Dinosaur Profile: Lesothosaurus

Dinosaur Profile: Lesothosaurus

Took a brief break from Dinosaur Profiles, but I’m bringing them back this week with one of my personal favorite dinosaurs, Lesothosaurus.  Lesothosaurus is a tiny, (by dinosaur standards) reptile, which would likely have been a favorite play partner for Cain and Abel, and would have been a favorite prey for larger reptiles, such as Spineosaurus or Allosaurus.

Evolutionists inform us that Lesosthosaurus evolved in the early Jurassic period of history, approximately two hundred million years ago.  It is classified as an ornithischian.  An ornithischian is otherwise known as a “bird-hipped” dinosaur.  Essentially this means that the hip bones are arranged in the same manner that birds are, with the pubis bone facing the rear of the body.   Some evolutionists suggest that ornithischians eventually developed into birds.

Lesothosaurus was bipedal, and according to a National Geographic article “has been compared with that of modern-day gazelles, which browse on low-growing vegetation and nervously scan their surroundings for danger, fleeing when a predator approaches too near.” This would likely have been an apt comparison in the post-Fall world, with Lesothosaurus and gazelles possibly sharing grazing lands and taking turns watching for an oncoming predator. It had very large eyes for its size, undoubtedly aiding its watch for predators post-fall, and helping it spot the best food sources pre-fall.  It had a pointed beak with small teeth designed to rip apart leaves and other vegetation. This mouth arrangement means it is unlikely that Lesothosaurus was able to chew. Instead, it would have ground up its food in its beak before swallowing.  Short, around a foot off the ground, and a mere six feet in length, Lesothosaurus would have been quite quick. With hollow bones and weighing a mere ten-twenty pounds on average, the “lizard from Lesotho” would likely have been able to run at speeds that would have distanced many of the larger predators.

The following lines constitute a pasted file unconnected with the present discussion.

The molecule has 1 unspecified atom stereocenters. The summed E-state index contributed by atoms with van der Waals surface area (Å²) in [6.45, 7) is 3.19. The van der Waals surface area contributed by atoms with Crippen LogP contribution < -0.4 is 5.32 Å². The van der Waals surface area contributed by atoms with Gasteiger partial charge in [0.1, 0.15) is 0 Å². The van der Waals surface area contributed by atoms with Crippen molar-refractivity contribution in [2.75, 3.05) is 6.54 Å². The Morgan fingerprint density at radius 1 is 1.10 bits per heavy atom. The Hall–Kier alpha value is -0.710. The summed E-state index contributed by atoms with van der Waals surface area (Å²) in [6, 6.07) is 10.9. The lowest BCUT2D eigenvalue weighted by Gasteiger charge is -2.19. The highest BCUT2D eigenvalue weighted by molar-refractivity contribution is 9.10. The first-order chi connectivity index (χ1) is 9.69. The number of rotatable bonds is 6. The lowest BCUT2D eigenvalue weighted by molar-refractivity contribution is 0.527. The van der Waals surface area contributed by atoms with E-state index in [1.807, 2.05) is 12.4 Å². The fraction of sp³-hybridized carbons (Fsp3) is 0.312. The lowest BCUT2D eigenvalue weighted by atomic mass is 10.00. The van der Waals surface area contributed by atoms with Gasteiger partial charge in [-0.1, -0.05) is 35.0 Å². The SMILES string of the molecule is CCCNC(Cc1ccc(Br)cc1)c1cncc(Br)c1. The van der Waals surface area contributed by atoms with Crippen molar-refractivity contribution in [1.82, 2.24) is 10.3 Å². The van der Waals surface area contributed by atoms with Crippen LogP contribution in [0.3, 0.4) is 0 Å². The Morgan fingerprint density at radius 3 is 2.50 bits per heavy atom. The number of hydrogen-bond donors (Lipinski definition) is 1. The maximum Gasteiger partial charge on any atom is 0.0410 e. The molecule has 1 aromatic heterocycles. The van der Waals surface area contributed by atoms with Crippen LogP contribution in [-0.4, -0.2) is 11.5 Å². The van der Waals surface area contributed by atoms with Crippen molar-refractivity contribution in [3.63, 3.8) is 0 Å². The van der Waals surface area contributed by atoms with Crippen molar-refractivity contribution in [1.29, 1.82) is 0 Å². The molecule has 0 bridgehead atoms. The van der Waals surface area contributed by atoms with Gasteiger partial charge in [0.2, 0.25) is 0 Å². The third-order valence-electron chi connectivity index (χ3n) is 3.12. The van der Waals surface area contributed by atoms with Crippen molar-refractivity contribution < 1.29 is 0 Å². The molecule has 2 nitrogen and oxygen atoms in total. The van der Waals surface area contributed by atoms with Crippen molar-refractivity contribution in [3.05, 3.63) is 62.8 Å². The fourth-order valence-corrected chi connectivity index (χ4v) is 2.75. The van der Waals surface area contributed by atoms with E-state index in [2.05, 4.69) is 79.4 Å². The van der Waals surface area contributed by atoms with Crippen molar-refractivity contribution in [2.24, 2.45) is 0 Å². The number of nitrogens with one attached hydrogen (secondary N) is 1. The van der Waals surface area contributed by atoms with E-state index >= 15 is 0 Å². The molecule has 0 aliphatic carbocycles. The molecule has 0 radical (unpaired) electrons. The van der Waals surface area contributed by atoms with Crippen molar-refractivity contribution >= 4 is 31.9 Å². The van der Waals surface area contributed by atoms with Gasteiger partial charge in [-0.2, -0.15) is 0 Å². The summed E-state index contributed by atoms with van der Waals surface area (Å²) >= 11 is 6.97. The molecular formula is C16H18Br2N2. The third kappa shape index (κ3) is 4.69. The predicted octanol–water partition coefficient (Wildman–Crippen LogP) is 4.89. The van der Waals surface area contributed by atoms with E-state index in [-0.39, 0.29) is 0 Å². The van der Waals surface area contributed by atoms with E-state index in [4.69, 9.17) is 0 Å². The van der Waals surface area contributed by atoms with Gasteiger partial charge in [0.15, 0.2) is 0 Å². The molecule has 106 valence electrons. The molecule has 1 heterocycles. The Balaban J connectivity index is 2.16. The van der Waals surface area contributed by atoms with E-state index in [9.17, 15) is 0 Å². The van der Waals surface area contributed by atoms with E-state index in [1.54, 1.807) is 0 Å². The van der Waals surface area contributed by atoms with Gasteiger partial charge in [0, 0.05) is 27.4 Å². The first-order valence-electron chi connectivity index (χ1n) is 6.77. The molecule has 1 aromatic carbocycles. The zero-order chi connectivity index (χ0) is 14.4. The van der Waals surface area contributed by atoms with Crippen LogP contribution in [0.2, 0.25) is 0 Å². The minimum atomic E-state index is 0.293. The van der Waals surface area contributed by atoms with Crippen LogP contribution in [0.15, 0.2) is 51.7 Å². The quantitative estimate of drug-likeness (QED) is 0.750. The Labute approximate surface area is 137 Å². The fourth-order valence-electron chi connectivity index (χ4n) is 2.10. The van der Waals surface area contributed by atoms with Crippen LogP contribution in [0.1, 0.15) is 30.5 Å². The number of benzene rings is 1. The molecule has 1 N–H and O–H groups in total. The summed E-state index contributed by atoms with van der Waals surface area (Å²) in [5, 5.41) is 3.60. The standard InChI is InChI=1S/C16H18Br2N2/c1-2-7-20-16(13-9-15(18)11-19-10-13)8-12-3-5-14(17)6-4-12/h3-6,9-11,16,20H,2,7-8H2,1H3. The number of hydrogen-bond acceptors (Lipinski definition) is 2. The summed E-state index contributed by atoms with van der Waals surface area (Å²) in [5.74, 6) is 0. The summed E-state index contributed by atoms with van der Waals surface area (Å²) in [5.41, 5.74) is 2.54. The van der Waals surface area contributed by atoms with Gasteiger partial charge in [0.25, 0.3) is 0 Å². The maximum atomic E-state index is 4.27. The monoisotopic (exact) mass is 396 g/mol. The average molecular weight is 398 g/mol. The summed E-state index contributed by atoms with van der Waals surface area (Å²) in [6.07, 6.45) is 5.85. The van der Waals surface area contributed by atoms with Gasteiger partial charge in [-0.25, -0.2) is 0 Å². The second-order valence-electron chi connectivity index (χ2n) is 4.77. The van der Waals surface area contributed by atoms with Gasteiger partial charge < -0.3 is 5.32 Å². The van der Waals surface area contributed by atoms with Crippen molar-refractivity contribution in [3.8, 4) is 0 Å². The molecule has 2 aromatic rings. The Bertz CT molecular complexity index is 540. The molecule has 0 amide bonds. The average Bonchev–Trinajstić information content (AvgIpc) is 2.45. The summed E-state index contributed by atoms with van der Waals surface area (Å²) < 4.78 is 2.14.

Pre and post fall, Lesothosaurus would have had a similar role. They would have been grazers, munching on grass and low shrubs, and occasionally picking up a fallen apple or pear.  Like the gazelle and wildebeest, Lesothosaurus would have been at home on the Serengeti plains and scrub-land, and likely shared territory with pronghorns and buffalo in the American west as well, though I must stress no fossils have been found there as yet.  It’s small claws could have been used to dig up roots such as carrots.  It also would likely have been a common food source for post flood man, and perhaps a pet and playmate for his children.

As a ornithischian, Lesothosaurus is considered to be a sort of “pre-bird”.  I’m not going to go into the whole argument here, I want to point out a few differences between reptiles and birds.  Birds tend to have hollow bones, whereas reptiles have filled bone, though this is not definitive as some dinosaurs have hollow bones, particularly femurs.  However birds do not have teeth or a jaw, and reptiles do.   Bird rapidly metabolize their food.  Reptiles take an extended period of time to digest meals.  Birds have a four chambered heart, and reptiles have a three chambered heart. These are just a few of the differences that would need to be overcome for a reptile to become a bird.  There is no observable evidence, other than specious speculation, that reptiles could change into birds.  While Lesothosaurus does have hollow leg bones, it has none of the other characteristics of a bird, nor is there any evidence that is magically transitioned into one through evolutionary processes.

 

 

 

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